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Posts Tagged ‘gay’

Our lives contain degrees of narrative, story, plot, and sub-plot; each degree possessing many levels of meaning and substance. In the society we live, there are degrees of life that are defined, recognised, or generally accepted as normal (normative) or (if you will) the default.

The boundaries of what is considered normative in society cut a swathe through many aspects of being human: through the physical, cognitive, social, and emotional ways of being, even to how one identifies and defines themselves.

The language generally used to describe those outside these boundaries of ‘normativity’ is invariably negative or derogatory. The very word disability, for those outside perceived physical, cognitive, social ‘normalcy’, is to suggest that these people are without, or have little, ability (compared to those within ‘normalcy?). Groups that advocate for people defined as disabled, often accept and use this term to identify themselves. They ought think again.

Those who are normal to themselves, yet are outside the confines of what is considered to be normative, have, in my opinion, transcended accepted normalcy and gone beyond that specific normative.

The gay, lesbian, bisexual transgender, transsexual, intersex, queer… GLBTTIQ… the alphabet mangled identity of those communities are beyond a normative… they are beyond the hetero-normative – they transcend hetero-sex, heterosexual definitions of sex, and heterosexual definitions of gender (expression, roles and performance) and are therefore the community that is beyond the hetero-normative.

These communities have changed their alphabet mangle identity over and over again trying to be as inclusive, yet seemingly trying to identify each individual group in that broader identity. The GLB community became the GLBT, GLBTI, GLBTTI, GLBTTIQ, GLBTTIQQ, any number of conglomerations of letters and identities defining people who are all outside the confines of heterocentric normativity or like myself, are beyond the hetero-normative.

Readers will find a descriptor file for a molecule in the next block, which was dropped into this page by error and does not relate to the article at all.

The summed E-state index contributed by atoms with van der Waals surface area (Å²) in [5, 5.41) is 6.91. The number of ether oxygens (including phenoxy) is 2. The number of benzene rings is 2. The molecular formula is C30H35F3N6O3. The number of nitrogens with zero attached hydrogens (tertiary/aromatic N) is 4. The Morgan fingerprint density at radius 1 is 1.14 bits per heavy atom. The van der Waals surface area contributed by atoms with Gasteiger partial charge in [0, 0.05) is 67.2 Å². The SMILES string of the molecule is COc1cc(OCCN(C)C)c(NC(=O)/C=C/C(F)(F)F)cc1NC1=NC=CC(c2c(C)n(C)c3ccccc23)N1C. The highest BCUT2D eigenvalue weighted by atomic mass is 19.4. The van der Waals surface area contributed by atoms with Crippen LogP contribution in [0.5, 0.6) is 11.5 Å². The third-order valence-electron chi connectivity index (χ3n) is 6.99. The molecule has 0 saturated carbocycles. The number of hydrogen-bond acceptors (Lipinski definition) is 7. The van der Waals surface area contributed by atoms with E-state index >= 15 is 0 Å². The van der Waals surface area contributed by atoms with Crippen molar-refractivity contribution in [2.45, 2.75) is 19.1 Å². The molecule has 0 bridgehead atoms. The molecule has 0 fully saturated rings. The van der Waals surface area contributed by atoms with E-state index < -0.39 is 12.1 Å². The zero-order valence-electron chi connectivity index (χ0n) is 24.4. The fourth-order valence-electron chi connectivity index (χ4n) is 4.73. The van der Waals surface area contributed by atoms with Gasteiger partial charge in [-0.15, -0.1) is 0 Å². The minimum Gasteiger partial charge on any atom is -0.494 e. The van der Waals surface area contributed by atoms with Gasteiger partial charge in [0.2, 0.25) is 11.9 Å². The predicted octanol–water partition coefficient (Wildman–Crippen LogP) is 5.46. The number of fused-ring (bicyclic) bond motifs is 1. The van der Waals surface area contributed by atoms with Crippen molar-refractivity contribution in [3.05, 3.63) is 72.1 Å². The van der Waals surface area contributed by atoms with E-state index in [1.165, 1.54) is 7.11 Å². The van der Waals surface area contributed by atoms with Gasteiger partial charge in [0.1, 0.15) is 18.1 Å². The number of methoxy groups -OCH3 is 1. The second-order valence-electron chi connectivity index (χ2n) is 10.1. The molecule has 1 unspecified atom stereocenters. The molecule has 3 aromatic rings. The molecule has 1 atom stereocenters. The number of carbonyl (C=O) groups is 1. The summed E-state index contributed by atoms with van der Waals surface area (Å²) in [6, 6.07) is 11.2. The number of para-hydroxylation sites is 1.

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It is again May, and the radio and television is full of Mother’s Day this and Mother’s Day that… “Buy this for your mother to show her you love her”…

Do people love their mothers, or are able to express love for their mother, only on the second Sunday in May?

My mother died when I was young, and I have very little memory of her, so my view of Mother’s day is somewhat jaundiced; but even so, can’t people tell their mother they love them on days other than Mother’s day… can’t we tell those we love that we love them without a special day for it?

In today’s personally organised, deadline driven, time-is-money lifestyle, is our capacity to love dependent on what day it is?

“When do I need to tell my mother/father/partner/child/anyone else that I love them?… I’ll put it into my PDA/Mobile Phone/Laptop computer.”

Do we need to be reminded to love? Do we need Mother’s day to remind us of love (or gratitude) we may have for our mother? Do we need Father’s day to remind us of love (or gratitude) we may have for our father? Do we need St. Valentine’s Day to remind us of love we have for those closest to us? Do we need Christmas to remind us of the love we ought to have for each other?